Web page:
Since the GM-PSA alliance was announced, industry watchers have been waiting for detail on its implications for the two companies’ European operations. With both companies making it clear from the outset that the alliance has nothing to do with either’s restructuring, it is unsurprising that Opel’s new ten-point plan “to quickly improve profitability” includes almost no reference to the alliance.
Examining the plan in detail, however, reveals relatively little that wasn’t already known (even if only to those in the know) or really radically new. The new engines were widely known to be on their way, as were plans to expand exports to Australia, Turkey, Russia and China.
New vehicle investment (GM is investing €11bn in new models) is in itself not unusual for a vehicle manufacturer – nor is increasing profit margins through reducing material costs and manufacturing complexity.
Can German factories make relatively cheap Chevrolets more economically than Korean plants?
Some parts of the plan are nonetheless intriguing. GM Europe President Karl-Friedrich Stracke reaffirmed GM’s plan to discuss projects with PSA Peugeot Citroen, but we await confirmation of when something definite will come out of these discussions. Furthermore, despite the alliance with PSA, Opel is open to more partnerships along the same lines. PSA has proved itself adept at establishing several alliances, for example with Fiat, Ford and BMW in various areas, so maybe this will eventually help Opel.
Producing Chevrolet models in Europe, rather than Korea, has also been talked about for some time, and would certainly be a way of improving capacity utilisation in Europe – but can German factories make relatively cheap Chevrolets more economically than Korean plants?
On the plans to expand its position as a leading manufacturer of alternative fuel vehicles, few details were given – does Opel alone have the means to lead? And Stracke called for Opel to develop a new brand strategy – but does it have the necessary time or resources? The Adam may be the harbinger of change for the Opel brand, but mass-market brands moving upmarket have had limited success in the past. Citroen has done reasonably well with its DS range, but these models are marketed under the DS name, rather than Citroen.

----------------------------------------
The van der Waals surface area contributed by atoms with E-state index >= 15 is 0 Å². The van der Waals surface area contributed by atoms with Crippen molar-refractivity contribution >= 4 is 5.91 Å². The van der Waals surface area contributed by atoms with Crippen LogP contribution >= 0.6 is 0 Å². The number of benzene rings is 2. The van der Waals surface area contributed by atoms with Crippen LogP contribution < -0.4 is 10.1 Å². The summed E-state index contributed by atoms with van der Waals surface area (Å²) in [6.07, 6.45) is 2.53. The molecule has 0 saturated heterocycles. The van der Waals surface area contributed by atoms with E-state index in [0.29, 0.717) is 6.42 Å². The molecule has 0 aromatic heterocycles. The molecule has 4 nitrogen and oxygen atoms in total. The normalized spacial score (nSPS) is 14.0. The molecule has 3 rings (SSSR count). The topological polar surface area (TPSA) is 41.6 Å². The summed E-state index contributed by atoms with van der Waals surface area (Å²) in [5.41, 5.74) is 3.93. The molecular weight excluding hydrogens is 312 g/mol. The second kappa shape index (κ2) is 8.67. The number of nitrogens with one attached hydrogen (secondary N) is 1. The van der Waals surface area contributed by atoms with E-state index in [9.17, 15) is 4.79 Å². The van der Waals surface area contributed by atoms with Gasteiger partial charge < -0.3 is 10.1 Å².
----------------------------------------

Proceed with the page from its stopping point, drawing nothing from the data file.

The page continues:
Turning Opel round will not be easy, and Karl-Friedrich Stracke and his team now face one of the most challenging tasks in the automotive industry.
Focusing production of the new Astra at two plants rather than three was the one element in the plan suggesting real action, with media in the UK and Germany concluding that it will be shared by Ellesmere Port and Gliwice. Ruesselsheim will retain its technical development role and may win production from other sites. It could make the next Zafira (sounding the death knell for Bochum, surely), or possibly a large PSA model (the Citroen C5 and Opel Insignia are due for replacement around the same time). Were the latter to happen, an Opel model (eg Zafira) would almost certainly have to be made by PSA in exchange.
Turning Opel round will not be easy, and Karl-Friedrich Stracke and his team now face one of the most challenging tasks in the automotive industry. The ten-point plan was met with less than total enthusiasm by the workers and union representatives at Ruesselsheim. Putting flesh on these ten bones over the next few months and implementing them will be a hard sell.
The opinions expressed here are those of the author and do not necessarily reflect the positions of Automotive World Ltd.
Ian Henry is a director of AutoAnalysis, an independent automotive research and consulting company based in London.
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